NOTE: This is Bishop Susan Goff’s Meditation for the Twenty-Fourth Sunday after Pentecost, sent in a letter to the clergy of the Diocese of Virginia (with format corrected.)
“Since we are surrounded by such a great cloud of witnesses, let us throw off everything that hinders and the sin that so easily entangles. And let us run with perseverance the race marked out for us, fixing our eyes on Jesus . . . Consider him who endured such opposition from sinners, so that you will not grow weary and lose heart.”
This is hard. There’s no two ways about it. It’s been over eight months now since our lives shifted dramatically, over eight months of distancing and masks and changes in pretty much every habit. We’re ready for this to be over. We want to spend Thanksgiving in groups of family and friends. We want to worship on Christmas Eve in packed church buildings. And we can’t. Not yet. Because every day the number of new Coronavirus cases increases dramatically as the infection rate surges. More than a quarter of a million people in this country alone have died of COVID-19. Virginia has not been as hard hit as other nearby states, and new restrictions set by the Governor of the Commonwealth went into effect on Monday to keep it that way. We’re tired. We want this to be over, knowing full well that we’ll be in it for some months longer.
Where do we find hope? Where do we get the strength to keep on keeping on in order to protect those we love as well as people we’ll never meet, not to mention our very selves? Where is the good news in this time of so much that is distressing?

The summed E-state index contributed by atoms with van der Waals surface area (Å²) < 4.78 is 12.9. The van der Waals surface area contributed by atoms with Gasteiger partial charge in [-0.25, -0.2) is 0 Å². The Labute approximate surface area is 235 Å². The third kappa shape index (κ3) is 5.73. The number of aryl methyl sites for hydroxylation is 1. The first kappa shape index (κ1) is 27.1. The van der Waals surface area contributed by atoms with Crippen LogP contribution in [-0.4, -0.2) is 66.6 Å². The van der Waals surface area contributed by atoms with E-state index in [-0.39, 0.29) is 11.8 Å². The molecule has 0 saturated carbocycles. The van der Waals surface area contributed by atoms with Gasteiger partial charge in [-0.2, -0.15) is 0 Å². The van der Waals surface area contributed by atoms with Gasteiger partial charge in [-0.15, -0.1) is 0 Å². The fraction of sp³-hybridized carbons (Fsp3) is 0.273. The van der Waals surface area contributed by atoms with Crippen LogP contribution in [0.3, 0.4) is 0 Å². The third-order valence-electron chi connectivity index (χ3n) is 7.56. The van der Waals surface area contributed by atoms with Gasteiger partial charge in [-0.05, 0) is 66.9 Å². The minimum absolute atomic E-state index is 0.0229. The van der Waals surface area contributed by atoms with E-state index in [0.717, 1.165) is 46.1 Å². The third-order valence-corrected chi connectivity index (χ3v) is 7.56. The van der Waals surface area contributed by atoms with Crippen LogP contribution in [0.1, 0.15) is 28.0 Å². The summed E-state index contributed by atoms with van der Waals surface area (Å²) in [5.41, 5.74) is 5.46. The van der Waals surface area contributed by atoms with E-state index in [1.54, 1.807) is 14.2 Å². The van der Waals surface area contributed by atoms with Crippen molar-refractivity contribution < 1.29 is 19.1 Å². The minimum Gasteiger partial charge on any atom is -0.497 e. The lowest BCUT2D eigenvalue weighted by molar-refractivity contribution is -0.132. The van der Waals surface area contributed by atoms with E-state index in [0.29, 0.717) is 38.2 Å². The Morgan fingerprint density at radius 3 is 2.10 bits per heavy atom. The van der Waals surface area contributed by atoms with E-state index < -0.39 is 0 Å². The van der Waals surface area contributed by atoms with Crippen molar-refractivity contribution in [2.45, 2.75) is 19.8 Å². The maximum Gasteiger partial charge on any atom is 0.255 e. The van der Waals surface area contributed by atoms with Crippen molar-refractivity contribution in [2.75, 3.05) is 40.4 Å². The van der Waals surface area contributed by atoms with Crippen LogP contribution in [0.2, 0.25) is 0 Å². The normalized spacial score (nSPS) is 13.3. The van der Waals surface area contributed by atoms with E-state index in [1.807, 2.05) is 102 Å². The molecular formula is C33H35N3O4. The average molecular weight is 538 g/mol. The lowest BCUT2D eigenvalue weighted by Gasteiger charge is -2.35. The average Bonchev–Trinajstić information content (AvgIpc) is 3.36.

For us as Christians, the good news is always found in Jesus. Our eyes fixed on Jesus, we can see a bigger picture than our own frustration and the inconveniences we’ve experienced, profound though some of them are. We can see Jesus in the faces of the ill and dying, in the faces of medical professionals and family members who care for those with COVID-19. Our eyes fixed on Jesus, we recognize others as our own siblings and our compassion grows.
Our eyes fixed on Jesus, we find the best in the news we read in newspapers or hear on podcasts. Amid distressing projections, we celebrate in hope that we are moving closer than ever to an effective and widely available vaccine. We trust fully that this pandemic will end. It will not last forever.
Our eyes fixed on Jesus, we remain faithful in worship and in daily prayer. We trust that prayer is concrete action for the sake of the world and for the sake of our own spiritual, mental and physical health. As we stay close to Jesus in prayer, our fear is overcome by hope, our worry is replaced by trust, and we can breathe again.
Our eyes fixed on Jesus, we do not grow weary or lose heart. We’ve been doing this for eight months now. We can do it for the duration. We are tired, but we are strong. We are frustrated, but we are resilient. We are made in the image of God, and that means we have more capacity for life, for goodness and for hope than we usually remember. We can do this.
So with your eyes fixed on Jesus, keep on keeping on. Continue to be faithful in worship and in daily prayer. Continue to do what you can to support and assist others in need. Continue to let others support and assist you. Continue to look for Jesus in the faces of others and to look for his good news in the news you hear. Don’t let down your guard against COVID-19 now. And don’t be afraid. Because God who created you is always with you, and loves you fiercely.
The Rev. Joani Peacock, Editor for Emmanuel Voices: A Parish Blog